Machining differential cases with high efficiency

Turning complex differential housings is a growing challenge, as production volumes are rising—the component will also remain indispensable into the future, for all propulsion systems. EMAG develops production lines with ultrafast processes.

Differential cases: ultrafast machining with EMAG

High production volumes, error-free processes, short cycle times—the production of differential housings naturally has to meet the high requirements typical of the automotive industry. On top of that, however, this central connecting element in the differential also has a very complex shape. The turning operation is therefore quite demanding and involves a number of subprocesses. Moreover, there are various different versions of the component, such as closed full-sphere cases, half-sphere cases, and open cases with a cover.

Modular system is a winner

EMAG has specialized in the machining of this component for many years now. Its mechanical engineers develop end-to-end production lines based on its modular machine platform. These lines make use of standardized and proven pick-up machines that can be interlinked easily using EMAG's own TrackMotion system. The result is an ultrafast, reliable process with little non-productive time. With its vertical turning machines, the line also requires very little space.

Line cycle completed in just two minutes

A total of three or four operations are performed on an EMAG line of this kind—depending on the component version and blank in use. If the component undergoes an initial rough machining process at the foundry or forge shop, all the part manufacturer needs to do for a closed case (for example) is just three more operations. These comprise turning operations on the outside and inside of the differential housing, and various drilling processes. Measuring and positioning units and cleaning systems complete the production line. The line cycle is completed in just two minutes.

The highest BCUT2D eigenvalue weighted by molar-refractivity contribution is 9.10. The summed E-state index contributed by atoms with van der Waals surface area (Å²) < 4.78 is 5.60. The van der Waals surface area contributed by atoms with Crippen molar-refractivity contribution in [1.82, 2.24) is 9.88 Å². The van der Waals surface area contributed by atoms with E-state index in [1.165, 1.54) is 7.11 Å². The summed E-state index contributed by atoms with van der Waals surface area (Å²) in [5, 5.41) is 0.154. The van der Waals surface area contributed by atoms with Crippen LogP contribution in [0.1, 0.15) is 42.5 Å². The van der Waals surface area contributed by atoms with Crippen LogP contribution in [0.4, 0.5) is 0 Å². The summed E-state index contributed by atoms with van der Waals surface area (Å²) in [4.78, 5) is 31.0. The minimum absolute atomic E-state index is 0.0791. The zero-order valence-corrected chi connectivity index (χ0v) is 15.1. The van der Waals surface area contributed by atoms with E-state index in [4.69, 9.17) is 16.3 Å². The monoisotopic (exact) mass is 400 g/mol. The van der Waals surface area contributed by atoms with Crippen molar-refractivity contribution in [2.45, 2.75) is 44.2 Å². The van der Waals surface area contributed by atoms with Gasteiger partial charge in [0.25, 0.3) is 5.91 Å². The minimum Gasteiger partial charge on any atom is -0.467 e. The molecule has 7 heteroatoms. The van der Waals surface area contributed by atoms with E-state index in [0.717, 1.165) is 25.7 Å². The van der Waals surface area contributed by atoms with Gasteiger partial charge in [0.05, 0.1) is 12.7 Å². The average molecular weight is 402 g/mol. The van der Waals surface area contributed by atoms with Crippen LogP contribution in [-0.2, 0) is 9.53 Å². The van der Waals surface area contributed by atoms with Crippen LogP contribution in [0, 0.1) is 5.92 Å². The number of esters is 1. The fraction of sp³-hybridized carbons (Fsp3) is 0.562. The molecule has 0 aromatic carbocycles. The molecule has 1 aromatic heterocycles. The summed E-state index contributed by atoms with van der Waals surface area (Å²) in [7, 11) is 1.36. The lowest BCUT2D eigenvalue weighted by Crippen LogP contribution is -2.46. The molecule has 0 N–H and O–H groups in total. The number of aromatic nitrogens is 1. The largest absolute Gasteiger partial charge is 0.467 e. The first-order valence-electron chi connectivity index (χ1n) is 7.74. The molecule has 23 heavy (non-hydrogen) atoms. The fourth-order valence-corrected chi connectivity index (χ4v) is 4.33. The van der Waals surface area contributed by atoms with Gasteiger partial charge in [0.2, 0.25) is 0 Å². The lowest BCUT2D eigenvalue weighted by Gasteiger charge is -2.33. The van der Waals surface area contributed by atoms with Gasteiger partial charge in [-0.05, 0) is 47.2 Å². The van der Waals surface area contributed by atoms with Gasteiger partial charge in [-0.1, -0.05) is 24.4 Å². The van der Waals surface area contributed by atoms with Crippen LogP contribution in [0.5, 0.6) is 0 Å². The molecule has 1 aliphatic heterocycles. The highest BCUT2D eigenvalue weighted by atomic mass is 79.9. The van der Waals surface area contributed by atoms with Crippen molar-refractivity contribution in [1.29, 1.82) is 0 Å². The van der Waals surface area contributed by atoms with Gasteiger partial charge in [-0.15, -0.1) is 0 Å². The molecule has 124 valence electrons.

EMAG VL machines excel

What does the layout of a line like this look like in detail? The example displayed here shows the machining of a full-sphere differential housing. The process has been distributed across four Modular Solutions machines in order to achieve the best possible cycle time. In OP10 and OP20, the two sides of the case are turned on a VL 4 vertical turning center. For the complete machining of the outside in OP30, EMAG uses the VT 4. It allows for four-axis machining to be performed on the entire outside surface in a single clamping position. This technique ensures not only a rapid machining process, but also especially high quality as it eliminates the occurrence of positioning errors when changing the clamping position. Then, in OP40, another vertical turning machine is used, this time a VL 6. For this machining step, the differential housing is clamped at a 90° angle for fine machining of the drilled hole and the inside of the spherical cap. To achieve this task, as for all the other operations, EMAG uses a chuck specially created for this workpiece. 

Half-sphere differential housing

The setup would look different for a closed half-sphere differential housing. This time, the process would begin in OP10 with the turning of the first side on an EMAG VL 6. The turning of the second side (OP20) and a drilling process are carried out on a second VL 6. Up to this point the two processes hardly differ. However, the final inside machining of the half-sphere (OP30) is interesting: EMAG’s specialists opted for a VSC 250 DD with specially designed tools to achieve this task. The result is an exceptionally short machining time: this inside turning process is completed in just about 125 seconds.

High-strength welds with EMAG laser welding technology

The differential housing clearly shows the possibilities laser welding technology has in the general development of the automotive industry. For example, for some time now the screw-type connection between differential housing and crown gear used by the German automotive industry has been replaced with a welded connection. This reduces the material volume – an important cost factor, considering the enormous numbers of these components produced. At the same time, the weight of the differential housing has been reduced by approximately 1.2 kg. Looking at the progressive concentration on lightweight constructions in the automotive sector, this represents an enormous saving. Manufacture of the differential housing is a typical and an ideal example. EMAG laser welding technology generates high-tensile welded joints that can replace the classical connections in many areas of application and thus reduce the cost of materials.

Advantages Differential housing

  • Less weight
  • Lower costs
  • Improved component quality

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